As health care providers, the FHT and the FHO are subject to privacy and security requirements under the Personal Health Information Protection Act (“PHIPA”). A source of confusion for many FHTs and FHOs is the designation of either or both as the “health information custodians” – being the party or individual who effectively “owns” the patient and the patient’s records. Unfortunately, the question usually arises following a privacy breach, and therefore, under the watchful eye of the Information and Privacy Commissioner of Ontario (“IPC”).  The IPC in its decisions has made it clear that in multi-party health care settings (such as a clinic run by a FHT and a FHO), the parties need to formally and clearly document their relationship from a privacy perspective in order to establish roles and responsibilities for each. In the unfortunate occurrence of a privacy breach, you do not want to be in a position of finger-pointing as to who is responsible for your patient’s personal health information. The IPC is unlikely to entertain any such finger pointing, and you can expect that there will be disagreement between the parties as to the terms of any purported verbal agreement.

  1. Clarity

As we have previously alluded to, clarity as between the rights and obligations of the FHT and the FHO is essential. Especially in times of conflict, the parties will need a clearly written agreement to govern their relationship and settle any disputes. A verbal agreement offers little certainty and often becomes the source of disagreement between the parties.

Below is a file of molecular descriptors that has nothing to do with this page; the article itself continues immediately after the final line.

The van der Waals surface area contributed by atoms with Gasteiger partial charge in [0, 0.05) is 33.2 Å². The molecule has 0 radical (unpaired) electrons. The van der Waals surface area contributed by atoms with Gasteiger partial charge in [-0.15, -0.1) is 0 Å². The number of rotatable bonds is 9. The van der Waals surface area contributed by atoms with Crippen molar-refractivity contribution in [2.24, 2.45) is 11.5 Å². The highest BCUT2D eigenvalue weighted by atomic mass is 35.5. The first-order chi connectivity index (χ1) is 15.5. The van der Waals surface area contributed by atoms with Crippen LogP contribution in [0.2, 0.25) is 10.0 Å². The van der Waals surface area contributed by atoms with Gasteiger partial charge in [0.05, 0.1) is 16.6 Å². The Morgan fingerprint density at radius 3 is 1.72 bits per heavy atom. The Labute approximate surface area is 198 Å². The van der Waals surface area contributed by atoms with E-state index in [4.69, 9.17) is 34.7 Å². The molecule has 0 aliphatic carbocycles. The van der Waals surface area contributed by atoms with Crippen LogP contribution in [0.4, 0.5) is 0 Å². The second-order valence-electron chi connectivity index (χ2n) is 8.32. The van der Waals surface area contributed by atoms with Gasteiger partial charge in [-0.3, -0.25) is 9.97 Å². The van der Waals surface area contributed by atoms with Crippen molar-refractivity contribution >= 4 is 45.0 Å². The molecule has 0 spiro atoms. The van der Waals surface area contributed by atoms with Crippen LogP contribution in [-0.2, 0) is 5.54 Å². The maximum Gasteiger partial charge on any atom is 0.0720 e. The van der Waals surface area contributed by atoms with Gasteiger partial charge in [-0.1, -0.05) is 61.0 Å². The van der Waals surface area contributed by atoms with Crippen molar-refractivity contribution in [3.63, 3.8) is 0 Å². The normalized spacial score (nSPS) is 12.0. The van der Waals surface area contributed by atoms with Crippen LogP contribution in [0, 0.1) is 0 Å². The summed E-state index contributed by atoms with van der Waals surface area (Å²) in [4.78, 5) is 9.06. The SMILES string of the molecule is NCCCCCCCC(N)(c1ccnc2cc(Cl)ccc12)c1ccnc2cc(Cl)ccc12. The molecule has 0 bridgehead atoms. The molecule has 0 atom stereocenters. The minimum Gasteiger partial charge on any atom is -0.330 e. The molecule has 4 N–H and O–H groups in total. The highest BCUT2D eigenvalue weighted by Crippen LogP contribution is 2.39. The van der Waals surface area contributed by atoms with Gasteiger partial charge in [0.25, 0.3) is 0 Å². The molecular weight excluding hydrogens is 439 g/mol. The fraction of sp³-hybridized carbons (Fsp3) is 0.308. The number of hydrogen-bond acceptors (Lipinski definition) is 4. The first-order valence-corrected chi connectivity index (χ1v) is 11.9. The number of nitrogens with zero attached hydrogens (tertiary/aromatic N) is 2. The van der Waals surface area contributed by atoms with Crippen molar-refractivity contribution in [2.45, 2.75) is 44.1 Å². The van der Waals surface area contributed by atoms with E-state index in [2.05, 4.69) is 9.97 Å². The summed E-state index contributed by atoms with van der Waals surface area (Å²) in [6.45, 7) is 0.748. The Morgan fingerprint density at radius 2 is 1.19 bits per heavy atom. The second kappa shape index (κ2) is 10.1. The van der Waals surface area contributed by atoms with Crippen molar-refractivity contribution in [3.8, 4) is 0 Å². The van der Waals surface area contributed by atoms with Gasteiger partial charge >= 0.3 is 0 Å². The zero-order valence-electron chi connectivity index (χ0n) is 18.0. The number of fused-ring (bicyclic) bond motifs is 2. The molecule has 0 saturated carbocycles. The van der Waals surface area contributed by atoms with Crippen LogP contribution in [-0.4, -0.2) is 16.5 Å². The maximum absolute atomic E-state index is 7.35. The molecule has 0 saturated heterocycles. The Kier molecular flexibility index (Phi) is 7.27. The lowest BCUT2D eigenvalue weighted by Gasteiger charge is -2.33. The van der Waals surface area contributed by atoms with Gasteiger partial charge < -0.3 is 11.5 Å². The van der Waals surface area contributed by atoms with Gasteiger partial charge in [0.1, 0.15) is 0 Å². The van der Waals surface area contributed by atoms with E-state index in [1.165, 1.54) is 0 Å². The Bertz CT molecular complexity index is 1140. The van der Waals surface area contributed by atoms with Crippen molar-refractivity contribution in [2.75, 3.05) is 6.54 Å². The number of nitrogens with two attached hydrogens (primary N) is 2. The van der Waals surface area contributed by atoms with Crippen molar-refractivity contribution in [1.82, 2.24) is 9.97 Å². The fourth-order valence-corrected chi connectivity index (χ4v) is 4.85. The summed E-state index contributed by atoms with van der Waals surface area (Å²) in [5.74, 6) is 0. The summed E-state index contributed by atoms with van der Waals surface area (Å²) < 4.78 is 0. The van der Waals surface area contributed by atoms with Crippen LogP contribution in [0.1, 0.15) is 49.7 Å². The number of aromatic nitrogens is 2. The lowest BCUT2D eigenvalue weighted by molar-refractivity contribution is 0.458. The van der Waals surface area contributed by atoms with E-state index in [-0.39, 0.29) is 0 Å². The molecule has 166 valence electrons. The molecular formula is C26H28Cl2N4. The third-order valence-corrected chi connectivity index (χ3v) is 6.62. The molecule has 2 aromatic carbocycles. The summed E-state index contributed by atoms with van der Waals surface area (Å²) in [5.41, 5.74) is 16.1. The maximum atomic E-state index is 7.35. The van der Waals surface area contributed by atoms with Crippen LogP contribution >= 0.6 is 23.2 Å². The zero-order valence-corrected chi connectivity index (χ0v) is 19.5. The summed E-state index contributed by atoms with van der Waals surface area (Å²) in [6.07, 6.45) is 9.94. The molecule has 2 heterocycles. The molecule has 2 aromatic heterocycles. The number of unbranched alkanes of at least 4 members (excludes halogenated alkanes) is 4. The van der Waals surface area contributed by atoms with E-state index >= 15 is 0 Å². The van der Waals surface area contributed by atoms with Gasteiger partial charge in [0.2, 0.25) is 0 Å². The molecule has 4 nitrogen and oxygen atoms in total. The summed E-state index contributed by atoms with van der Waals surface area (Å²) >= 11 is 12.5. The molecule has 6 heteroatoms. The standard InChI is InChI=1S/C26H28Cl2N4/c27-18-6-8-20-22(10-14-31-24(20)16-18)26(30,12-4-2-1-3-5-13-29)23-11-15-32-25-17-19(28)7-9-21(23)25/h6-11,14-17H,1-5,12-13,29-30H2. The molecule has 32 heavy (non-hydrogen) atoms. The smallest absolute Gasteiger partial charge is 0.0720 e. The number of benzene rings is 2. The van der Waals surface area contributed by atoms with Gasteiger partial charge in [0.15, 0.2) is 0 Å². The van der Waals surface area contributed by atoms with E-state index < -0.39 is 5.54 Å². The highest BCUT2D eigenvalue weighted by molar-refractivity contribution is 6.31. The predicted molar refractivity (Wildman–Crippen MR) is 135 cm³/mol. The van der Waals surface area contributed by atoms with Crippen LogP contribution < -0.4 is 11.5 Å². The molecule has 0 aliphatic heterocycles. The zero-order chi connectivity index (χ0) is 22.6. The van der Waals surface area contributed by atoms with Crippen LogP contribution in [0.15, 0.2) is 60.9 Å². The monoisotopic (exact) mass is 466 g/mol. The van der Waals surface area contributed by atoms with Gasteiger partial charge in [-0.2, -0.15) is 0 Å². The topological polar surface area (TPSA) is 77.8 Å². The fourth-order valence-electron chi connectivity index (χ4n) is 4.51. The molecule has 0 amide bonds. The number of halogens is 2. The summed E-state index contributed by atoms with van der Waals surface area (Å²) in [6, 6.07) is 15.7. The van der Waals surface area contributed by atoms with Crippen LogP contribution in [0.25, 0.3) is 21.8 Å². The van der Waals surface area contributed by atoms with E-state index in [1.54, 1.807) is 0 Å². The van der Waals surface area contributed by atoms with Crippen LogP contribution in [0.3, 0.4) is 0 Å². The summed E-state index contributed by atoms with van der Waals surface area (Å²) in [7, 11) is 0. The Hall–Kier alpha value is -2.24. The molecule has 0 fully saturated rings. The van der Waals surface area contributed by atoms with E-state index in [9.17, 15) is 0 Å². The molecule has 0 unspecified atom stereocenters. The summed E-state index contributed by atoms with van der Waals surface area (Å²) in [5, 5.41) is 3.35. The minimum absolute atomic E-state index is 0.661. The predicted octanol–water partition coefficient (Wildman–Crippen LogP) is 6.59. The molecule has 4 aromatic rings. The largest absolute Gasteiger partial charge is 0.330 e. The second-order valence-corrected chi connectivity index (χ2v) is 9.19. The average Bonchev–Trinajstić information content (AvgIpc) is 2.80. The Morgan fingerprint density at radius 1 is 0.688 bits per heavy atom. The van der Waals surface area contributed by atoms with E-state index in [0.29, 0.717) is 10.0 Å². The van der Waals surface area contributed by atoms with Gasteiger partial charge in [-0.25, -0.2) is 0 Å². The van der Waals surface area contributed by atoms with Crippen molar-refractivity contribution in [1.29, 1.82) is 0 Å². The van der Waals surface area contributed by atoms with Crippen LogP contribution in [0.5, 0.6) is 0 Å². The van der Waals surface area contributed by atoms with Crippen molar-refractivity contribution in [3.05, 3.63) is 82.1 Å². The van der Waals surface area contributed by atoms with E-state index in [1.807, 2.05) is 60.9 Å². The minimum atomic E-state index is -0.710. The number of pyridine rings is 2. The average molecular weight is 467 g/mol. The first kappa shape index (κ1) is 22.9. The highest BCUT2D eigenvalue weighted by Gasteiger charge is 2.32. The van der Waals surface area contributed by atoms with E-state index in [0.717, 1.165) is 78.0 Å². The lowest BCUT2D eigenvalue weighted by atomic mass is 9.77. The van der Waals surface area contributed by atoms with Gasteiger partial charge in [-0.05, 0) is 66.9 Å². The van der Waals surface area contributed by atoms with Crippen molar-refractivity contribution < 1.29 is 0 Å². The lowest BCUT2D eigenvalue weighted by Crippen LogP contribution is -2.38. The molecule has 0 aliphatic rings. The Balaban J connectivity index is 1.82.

Next Steps

We have assisted many FHTs and FHOs in putting in place a written agreement to govern their unique relationship – from a services perspective and a privacy perspective. We would be happy to learn about your current verbal agreement and assist you in putting together a written agreement that is aligned with your legal obligations and your current practices. If you have a written agreement in place, consider whether it requires any updates in order to align it with your current practices.

If you have not turned your minds to who exactly is the health information custodian, as between the FHO, the physicians and the FHT – please call us immediately. This is dangerous and untenable: mdeiana@ddohealthlaw.com.

Important Developments on Police Record Checks